Editorials

EDITORIAL: Ease mitumba imports ban

betty

Trade Cabinet Secretary Betty Maina. FILE PHOTO | NMG

Summary

  • The ban had been imposed to stem the risk of importing the coronavirus as Kebs inspectors abroad could not ascertain conformity with sanitary and phytosanitary measures due to restrictions.
  • At the time of the prohibition, Kenya was just beginning to confirm Covid-19 cases.
  • Now the caseload stands at more than 22,000, primarily due to human-to-human transmission.

Just over a month ago, Trade Cabinet Secretary Betty Maina gave a go-ahead to the Kenya Bureau of Standards (Kebs) to explore the possibility of lifting the March ban on second-hand clothes and shoes imports, popular as mitumba.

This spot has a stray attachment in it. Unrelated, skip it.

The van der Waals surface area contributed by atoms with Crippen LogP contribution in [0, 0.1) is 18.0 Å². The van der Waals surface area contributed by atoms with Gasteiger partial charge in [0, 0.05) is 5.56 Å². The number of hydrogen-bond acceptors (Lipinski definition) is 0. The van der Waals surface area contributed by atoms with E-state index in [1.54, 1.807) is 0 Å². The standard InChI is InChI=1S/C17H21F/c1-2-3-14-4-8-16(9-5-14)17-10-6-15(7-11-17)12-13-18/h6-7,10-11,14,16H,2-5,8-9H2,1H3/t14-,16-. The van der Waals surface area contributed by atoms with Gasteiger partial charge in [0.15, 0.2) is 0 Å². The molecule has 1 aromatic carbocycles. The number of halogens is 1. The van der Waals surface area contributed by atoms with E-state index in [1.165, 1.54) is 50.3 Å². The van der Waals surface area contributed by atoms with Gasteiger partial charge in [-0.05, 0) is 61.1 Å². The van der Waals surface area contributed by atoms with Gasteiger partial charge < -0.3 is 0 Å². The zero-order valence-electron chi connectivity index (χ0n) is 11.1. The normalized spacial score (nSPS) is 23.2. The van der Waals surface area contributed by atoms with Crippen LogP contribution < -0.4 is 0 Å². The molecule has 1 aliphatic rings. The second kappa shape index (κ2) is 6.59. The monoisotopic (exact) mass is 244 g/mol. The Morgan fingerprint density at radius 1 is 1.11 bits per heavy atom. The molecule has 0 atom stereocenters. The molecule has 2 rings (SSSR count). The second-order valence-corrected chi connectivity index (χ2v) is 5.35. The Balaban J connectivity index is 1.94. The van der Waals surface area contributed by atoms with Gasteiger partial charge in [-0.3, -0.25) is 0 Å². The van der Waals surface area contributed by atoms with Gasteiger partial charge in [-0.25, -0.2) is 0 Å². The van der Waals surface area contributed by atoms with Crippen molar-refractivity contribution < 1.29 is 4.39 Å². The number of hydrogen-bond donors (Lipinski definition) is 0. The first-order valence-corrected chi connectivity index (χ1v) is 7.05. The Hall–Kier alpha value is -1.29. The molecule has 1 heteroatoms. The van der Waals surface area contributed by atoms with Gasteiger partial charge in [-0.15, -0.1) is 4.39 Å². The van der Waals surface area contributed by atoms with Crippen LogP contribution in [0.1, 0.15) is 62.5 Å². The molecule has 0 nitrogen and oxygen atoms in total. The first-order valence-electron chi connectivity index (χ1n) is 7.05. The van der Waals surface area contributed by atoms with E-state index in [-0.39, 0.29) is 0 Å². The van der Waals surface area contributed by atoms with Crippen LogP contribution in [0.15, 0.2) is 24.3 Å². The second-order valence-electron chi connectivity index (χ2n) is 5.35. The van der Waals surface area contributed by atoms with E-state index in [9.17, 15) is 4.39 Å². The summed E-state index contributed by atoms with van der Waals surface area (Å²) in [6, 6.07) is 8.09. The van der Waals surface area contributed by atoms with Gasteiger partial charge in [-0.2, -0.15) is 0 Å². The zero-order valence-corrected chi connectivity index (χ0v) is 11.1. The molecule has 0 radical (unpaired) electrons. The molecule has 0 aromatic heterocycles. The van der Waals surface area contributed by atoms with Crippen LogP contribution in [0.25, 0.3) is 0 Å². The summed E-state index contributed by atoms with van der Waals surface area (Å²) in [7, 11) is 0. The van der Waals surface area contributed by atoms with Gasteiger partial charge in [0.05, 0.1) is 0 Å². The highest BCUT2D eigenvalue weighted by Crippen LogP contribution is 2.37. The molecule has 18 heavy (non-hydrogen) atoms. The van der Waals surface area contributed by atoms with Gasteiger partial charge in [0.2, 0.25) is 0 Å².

The ban had been imposed to stem the risk of importing the coronavirus as Kebs inspectors abroad could not ascertain conformity with sanitary and phytosanitary measures due to restrictions.

At the time of the prohibition, Kenya was just beginning to confirm Covid-19 cases. Now the caseload stands at more than 22,000, primarily due to human-to-human transmission.

Nonetheless, the country has eased movement restrictions it had imposed at the onset and allowed unrestricted access of foreigners even from countries hardest hit by the virus with the resumption of international flights.

The mitumba sector is a source of livelihood to thousands of traders and casual workers as well as a source of relatively cheap clothes and shoes for millions of Kenyans.

Traders say most of them have depleted their stock and fear closure of their enterprises.

Kebs has had time to develop guidelines to ensure all products in the market are safe. It is now time to ease restrictions for the importation of the merchandise.